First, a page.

Still No Agreement in Mediation Committee with Respect to Solar Feed-In Cuts, Energy-Efficient Renovation and CCS

No agreements were reached for the pending bills on solar feed-in tariff cuts, tax incentives for energy-efficient renovations and the CCS technology in yesterday’s meeting of the Mediation Committee of the Bundestag (Parliament) and the Bundesrat (Federal Council).

The next meeting of the committee will take place on 27 June 2012. Until then two working groups on solar feed-in tariff cuts and energy-efficient renovation shall negotiate the matters. There was no mention of a working group with regard to the pending highly controversial CCS bill in the media.

In May the Federal Councial, which represents the interests of the federal states, rejected the latest bill adopted by Parliament in late March amending the Renewable Energy Sources Act so as to cut solar feed-in tariffs by about 20% to over 30%, thus reigning in the impressive expansion of solar power plants in Germany that far exceeds the government’s target of 2,500 to 3,500 MW annually. For fear of job losses in the solar industry, opposition even came from states with governments ruled by parties that make up the conservative/liberal coalition government in Berlin.

Reuters quotes Environment Minister Peter Altmaier, a conservative, as saying he was optimistic that agreement could be reached before the summer break. This will probably mean that the bill will have to be watered down in some way or other, although liberal Economics Minister, Philipp Rösler, said in the run-up to the meeting that he saw little room for concessions with regard to the tariff cuts. As the Federal Council rejected the bill with a two thirds majority, the bill can only be passed if agreement in the Mediation Committee is reached. Theoretically, it is possible for Parliament to overrule the Federal Councial, since the bill is only a so-called “objection law” and not a “consent law”, which expressly requires consent by the Federal Council. However that would require a two thirds majority in Parliament, which the government does not have.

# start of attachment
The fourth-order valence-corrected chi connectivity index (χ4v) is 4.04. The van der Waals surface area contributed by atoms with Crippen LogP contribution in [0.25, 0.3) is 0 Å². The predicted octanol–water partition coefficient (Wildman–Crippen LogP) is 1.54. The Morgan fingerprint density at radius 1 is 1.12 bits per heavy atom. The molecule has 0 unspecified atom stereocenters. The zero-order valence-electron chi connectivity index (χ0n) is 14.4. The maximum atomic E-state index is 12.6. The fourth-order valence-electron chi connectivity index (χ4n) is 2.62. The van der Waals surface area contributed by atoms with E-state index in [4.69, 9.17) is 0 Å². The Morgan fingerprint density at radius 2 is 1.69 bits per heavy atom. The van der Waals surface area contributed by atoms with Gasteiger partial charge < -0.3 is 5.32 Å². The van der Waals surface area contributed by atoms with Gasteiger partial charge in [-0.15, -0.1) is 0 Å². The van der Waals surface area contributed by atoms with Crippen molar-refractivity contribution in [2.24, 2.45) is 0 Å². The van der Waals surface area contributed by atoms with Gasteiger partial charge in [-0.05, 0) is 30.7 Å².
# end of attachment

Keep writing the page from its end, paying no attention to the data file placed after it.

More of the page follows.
The Mediation Committee also did not find a compromise with regard to the Act on Fiscal Measures Promoting Energy-Efficient Renovations of Residential Buildings (Gesetz zur steuerlichen Förderung von energetischen Sanierungsmaßnahmen an Wohngebäuden). It was the only bill of the 2011 energy legislative package, which the Bundesrat did not approve of. It aims to promote the energy-efficient renovation of buildings older than 1995 by giving tax incentives. A majority of federal states represented in the Bundesrat opposed the bill for fear of tax losses, which they demanded to be compensated for by the Federation.

Before the meeting of the Mediation Committee there were reports of a compromise according to which the total volume of tax incentives would be lowered from EUR 1.5 billion to EUR 1 billion, with the German Federation bearing EUR 430 million of the tax losses so that only the remaining EUR 570 million would have to be borne by the federal states and municipalities. Reuters quotes coalition sources as saying a compromise had been reached, however, the opposition apparently did not want to stick to it in the Mediation Committee for strategic reasons.

The lack of a compromise on the controversial Act on the Demonstration and Implementation of Technologies for Carbon Capture, Transport and Permanent Storage of C02 (CCS Act) means that Germany will still not be able to transpose Directive 2009/31/EC on the geological storage of carbon dioxide into German law. Hence, the infringement proceedings for non-compliance, which the European Commission reportedly started after the lapsing of the deadline of 25 June 2011, will continue. Besides, Germany will not be able to benefit from new state aid rules, issued by the European Commission lately. Under the new rules, the construction of new highly efficient power plants which are CCS ready may receive support of up to 15% of the investment costs. Such support might help to incentivise new conventional power plants that can balance the growing amount of intermittent renewable energy in Germany.

The bill on energy-efficient renovations as well as the CCS bill are both consent laws that expressly require consent by the Federal Council.

Source: Reuters

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